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How do I find the value of $\sec \left( -{{240}^{\circ }} \right)$ ?

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Last updated date: 03rd Mar 2024
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IVSAT 2024
Answer
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Hint: Here in this question, first write the $\sec \left( -{{240}^{\circ }} \right)$ using reciprocal identities. Then convert the degrees to radians. After conversion, we have to use the trigonometric identities to solve the function. We will apply cos(x + y) = cosx.cosy – sinx.siny for further calculations. After that we will use trigonometric ratios to find the values for angles.

Complete step by step answer:
Now, let’s solve the question.
As we all know the basic functions and derived functions. Derived functions are obtained from basic functions itself. So, first we will write all of them.
$\Rightarrow $ Sine (sin)
$\Rightarrow $Cosine (cos)
$\Rightarrow $Tangent (tan)
$\Rightarrow $cosec$\theta $ = $\dfrac{1}{\sin \theta }$
$\Rightarrow $sec$\theta $ = $\dfrac{1}{\cos \theta }$
$\Rightarrow $tan$\theta $ = $\dfrac{\sin \theta }{\cos \theta }$ = $\dfrac{1}{\cot \theta }$
$\Rightarrow $cot$\theta $ = $\dfrac{1}{\tan \theta }$ = $\dfrac{\cos \theta }{\sin \theta }$
Where $\theta $ means angle in degrees or radians.
seo images

This is the right-angled triangle with an angle $\theta $ at C.
We can find different functions using this triangle. Let’s say we want to find cos$\theta $, then the value of cos$\theta $ will be:
$\Rightarrow $cos$\theta $ = $\dfrac{base(B)}{hypotenuse(H)}$
But if we want for sec$\theta $, we will reciprocate cos$\theta $, so:
$\Rightarrow $sec$\theta $ = $\dfrac{hypotenuse(H)}{base(B)}$
Let’s study some of the trigonometric ratios from the below table:

Trigonometric ratios(angle $\theta $ in radians)0$\dfrac{\pi }{6}$ $\dfrac{\pi }{4}$ $\dfrac{\pi }{3}$ $\dfrac{\pi }{2}$
sin$\theta $0$\dfrac{1}{2}$$\dfrac{1}{\sqrt{2}}$$\dfrac{\sqrt{3}}{2}$1
cos$\theta $1$\dfrac{\sqrt{3}}{2}$$\dfrac{1}{\sqrt{2}}$$\dfrac{1}{2}$0
tan$\theta $0$\dfrac{1}{\sqrt{3}}$1$\sqrt{3}$$\infty $
cosec$\theta $$\infty $2$\sqrt{2}$$\dfrac{2}{\sqrt{3}}$1
sec$\theta $1$\dfrac{2}{\sqrt{3}}$$\sqrt{2}$2$\infty $
cot$\theta $$\infty $$\sqrt{3}$1$\dfrac{1}{\sqrt{3}}$0

We can also obtain some values by reciprocating the functions:
$\Rightarrow $sinx = $\dfrac{1}{\cos ecx}$ or cosecx = $\dfrac{1}{\sin x}$
$\Rightarrow $cosx = $\dfrac{1}{\sec x}$ or secx = $\dfrac{1}{\cos x}$
$\Rightarrow $tanx = $\dfrac{1}{\cot x}$ or cotx = $\dfrac{1}{\tan x}$
Now, let’s see some even and odd functions.
$\Rightarrow $sin(-x) = -sinx
$\Rightarrow $ cos(-x) = cosx
$\Rightarrow $ tan(-x) = -tanx
$\Rightarrow $ cot(-x) = -cotx
$\Rightarrow $ cosec(-x) = -cosecx
$\Rightarrow $sec(-x) = secx
Write the function given in the question.
$\Rightarrow \sec \left( -{{240}^{\circ }} \right)$
As sec(-x) = secx, so:
$\Rightarrow \sec \left( -{{240}^{\circ }} \right)$ = $\sec \left( {{240}^{\circ }} \right)$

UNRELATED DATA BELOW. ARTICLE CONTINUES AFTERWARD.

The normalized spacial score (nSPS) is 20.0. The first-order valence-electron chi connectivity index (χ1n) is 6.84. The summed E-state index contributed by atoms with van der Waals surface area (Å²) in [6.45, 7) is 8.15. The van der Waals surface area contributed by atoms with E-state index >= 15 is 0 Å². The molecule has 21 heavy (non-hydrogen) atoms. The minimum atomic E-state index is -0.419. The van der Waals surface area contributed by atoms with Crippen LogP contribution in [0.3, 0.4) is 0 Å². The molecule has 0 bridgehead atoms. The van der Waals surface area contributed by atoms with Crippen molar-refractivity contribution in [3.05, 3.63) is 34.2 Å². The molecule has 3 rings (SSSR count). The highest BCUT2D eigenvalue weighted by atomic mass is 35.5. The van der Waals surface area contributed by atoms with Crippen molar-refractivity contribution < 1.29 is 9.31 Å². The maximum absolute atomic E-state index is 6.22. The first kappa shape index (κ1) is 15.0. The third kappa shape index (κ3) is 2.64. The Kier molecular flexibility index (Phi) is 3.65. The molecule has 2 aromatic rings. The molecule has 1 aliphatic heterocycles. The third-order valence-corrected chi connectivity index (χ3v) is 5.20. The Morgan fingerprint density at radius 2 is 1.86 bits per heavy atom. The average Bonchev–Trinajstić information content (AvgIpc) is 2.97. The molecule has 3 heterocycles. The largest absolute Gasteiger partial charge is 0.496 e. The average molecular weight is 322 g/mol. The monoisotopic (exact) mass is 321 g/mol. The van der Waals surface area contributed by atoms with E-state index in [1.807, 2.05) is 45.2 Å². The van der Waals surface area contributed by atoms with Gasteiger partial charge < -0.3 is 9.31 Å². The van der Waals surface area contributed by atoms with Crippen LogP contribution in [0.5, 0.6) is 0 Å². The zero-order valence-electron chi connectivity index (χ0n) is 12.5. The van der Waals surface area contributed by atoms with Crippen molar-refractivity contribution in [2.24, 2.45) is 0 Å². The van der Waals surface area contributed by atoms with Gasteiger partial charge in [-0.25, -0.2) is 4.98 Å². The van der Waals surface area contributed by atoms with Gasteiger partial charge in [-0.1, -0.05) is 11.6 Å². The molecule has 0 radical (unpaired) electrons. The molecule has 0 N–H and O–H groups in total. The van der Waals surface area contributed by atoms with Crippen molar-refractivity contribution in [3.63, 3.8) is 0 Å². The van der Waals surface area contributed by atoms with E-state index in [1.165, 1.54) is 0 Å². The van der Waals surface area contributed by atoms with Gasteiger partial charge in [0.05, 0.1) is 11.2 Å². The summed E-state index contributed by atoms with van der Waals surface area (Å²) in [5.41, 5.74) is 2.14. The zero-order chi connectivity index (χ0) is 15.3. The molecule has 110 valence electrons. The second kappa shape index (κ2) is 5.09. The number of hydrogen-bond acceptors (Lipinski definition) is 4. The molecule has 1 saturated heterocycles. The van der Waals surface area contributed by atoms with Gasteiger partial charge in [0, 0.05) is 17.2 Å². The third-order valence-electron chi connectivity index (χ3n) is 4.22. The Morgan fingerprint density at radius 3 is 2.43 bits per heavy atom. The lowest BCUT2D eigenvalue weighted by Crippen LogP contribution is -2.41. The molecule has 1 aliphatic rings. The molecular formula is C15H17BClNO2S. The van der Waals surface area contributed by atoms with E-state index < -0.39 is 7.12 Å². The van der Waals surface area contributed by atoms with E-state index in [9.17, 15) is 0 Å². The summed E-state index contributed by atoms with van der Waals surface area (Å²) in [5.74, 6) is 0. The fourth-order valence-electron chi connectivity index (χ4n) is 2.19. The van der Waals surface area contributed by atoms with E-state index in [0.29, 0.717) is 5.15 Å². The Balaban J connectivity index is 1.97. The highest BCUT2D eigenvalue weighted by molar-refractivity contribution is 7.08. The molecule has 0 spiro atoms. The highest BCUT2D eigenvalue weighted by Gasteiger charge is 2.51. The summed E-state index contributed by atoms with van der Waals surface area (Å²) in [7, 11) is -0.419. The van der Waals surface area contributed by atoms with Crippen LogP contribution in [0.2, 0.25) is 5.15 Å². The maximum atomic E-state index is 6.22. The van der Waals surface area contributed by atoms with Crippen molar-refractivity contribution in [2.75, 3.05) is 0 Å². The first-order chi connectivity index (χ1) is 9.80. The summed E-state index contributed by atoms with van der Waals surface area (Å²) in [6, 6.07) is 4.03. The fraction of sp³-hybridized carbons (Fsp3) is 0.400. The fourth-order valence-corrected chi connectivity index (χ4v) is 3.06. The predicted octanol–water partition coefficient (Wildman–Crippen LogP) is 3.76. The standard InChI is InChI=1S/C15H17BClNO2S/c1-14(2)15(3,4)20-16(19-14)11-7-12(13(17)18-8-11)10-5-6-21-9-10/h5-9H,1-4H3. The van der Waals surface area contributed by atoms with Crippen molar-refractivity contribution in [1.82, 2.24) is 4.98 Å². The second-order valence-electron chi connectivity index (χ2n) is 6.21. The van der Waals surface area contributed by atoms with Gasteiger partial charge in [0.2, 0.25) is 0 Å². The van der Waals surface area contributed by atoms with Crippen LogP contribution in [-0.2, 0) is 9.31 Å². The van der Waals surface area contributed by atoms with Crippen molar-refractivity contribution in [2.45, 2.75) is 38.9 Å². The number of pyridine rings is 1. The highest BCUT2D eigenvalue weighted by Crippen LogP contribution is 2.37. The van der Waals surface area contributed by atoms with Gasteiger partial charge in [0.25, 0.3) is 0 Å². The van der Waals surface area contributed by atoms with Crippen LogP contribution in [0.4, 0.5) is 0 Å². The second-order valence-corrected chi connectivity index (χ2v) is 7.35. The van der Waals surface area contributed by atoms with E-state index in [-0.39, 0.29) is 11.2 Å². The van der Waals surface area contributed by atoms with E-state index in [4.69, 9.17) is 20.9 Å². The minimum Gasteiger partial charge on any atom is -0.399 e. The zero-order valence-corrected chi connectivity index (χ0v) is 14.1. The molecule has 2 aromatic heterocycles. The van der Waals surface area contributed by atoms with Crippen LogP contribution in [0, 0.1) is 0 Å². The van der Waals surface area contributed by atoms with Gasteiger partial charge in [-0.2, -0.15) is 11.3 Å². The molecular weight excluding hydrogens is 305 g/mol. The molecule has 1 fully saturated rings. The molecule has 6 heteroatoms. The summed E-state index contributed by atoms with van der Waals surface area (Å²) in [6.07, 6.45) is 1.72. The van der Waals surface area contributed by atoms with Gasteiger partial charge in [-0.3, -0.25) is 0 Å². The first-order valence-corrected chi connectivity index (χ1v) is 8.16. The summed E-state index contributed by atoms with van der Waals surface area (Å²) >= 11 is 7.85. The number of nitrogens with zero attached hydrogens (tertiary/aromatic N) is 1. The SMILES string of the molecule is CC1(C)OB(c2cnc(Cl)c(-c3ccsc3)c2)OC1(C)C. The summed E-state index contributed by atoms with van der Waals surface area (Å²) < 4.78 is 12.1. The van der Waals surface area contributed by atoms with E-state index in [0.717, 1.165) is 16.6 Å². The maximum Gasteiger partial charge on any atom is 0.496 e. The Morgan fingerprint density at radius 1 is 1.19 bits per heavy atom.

We have to apply reciprocal identity to convert in terms of cos.
$\Rightarrow \dfrac{1}{\cos \left( {{240}^{\circ }} \right)}$
Now we have to convert the given degrees to radians.
As we know that one revolution of a circle is of ${{360}^{\circ }}$ which is equal to $2\pi $ radians.
$\Rightarrow {{360}^{\circ }}=2\pi $radians
Now if ${{360}^{\circ }}=2\pi $ radians and if we will divide both sides by 2, we get:
$\Rightarrow \dfrac{{{360}^{\circ }}}{2}=\dfrac{2\pi }{2}$
After reducing the terms, we will get:
$\Rightarrow {{180}^{\circ }}=\pi $ Radians
So, this is the conversion from degrees to radians. If we wish to convert any degree into radian, we have to multiply the degree with a factor of $\dfrac{\pi }{{{180}^{\circ }}}$.
For ${{240}^{\circ }}$, we will multiply it by $\dfrac{\pi }{{{180}^{\circ }}}$ to obtain in radians.
$\Rightarrow {{240}^{\circ }}\times \dfrac{\pi }{{{180}^{\circ }}}$
On reducing the terms, we will get the value $\dfrac{4\pi }{3}$ radians.
So now it will be:
$\Rightarrow \dfrac{1}{\cos \left( \dfrac{4\pi }{3} \right)}$
Can we write $\dfrac{4\pi }{3}$ as $\left( \pi +\dfrac{\pi }{3} \right)$. Place this in above expression:
$\Rightarrow \dfrac{1}{\cos \left( \pi +\dfrac{\pi }{3} \right)}$
After this, we will use sum and difference identities so solve further. The sum identity is:
$\Rightarrow $cos(x + y) = cosx.cosy – sinx.siny
Here, x = $\pi $ and y = $\dfrac{\pi }{3}$. Place the angles in the formula, we will get:
$\Rightarrow \dfrac{1}{\left( \cos \pi .\cos \dfrac{\pi }{3}-\sin \pi .\sin \dfrac{\pi }{3} \right)}$
cos$\dfrac{\pi }{3}$ and sin$\dfrac{\pi }{3}$ are given in trigonometric ratios table, and cos$\pi $ = -1 and sin$\pi $ = 0. Place all the values:
$\Rightarrow \dfrac{1}{\left( (-1).\dfrac{1}{2}-0.\sin \dfrac{\sqrt{3}}{2} \right)}$
After calculation we will get:
$\Rightarrow \dfrac{1}{\left( \dfrac{-1}{2} \right)}$
After reciprocating:
$\Rightarrow \sec \left( -{{240}^{\circ }} \right)$ = -2
This is the final answer.

Note:
There is no direct trigonometric ratio for $\sec \left( -{{240}^{\circ }} \right)$, that’s why we first reciprocated and then split the angles so that it becomes easier to find the value. All the trigonometric identities should be on the tips for solving any questions related to angles, equations or simplification of the expression.
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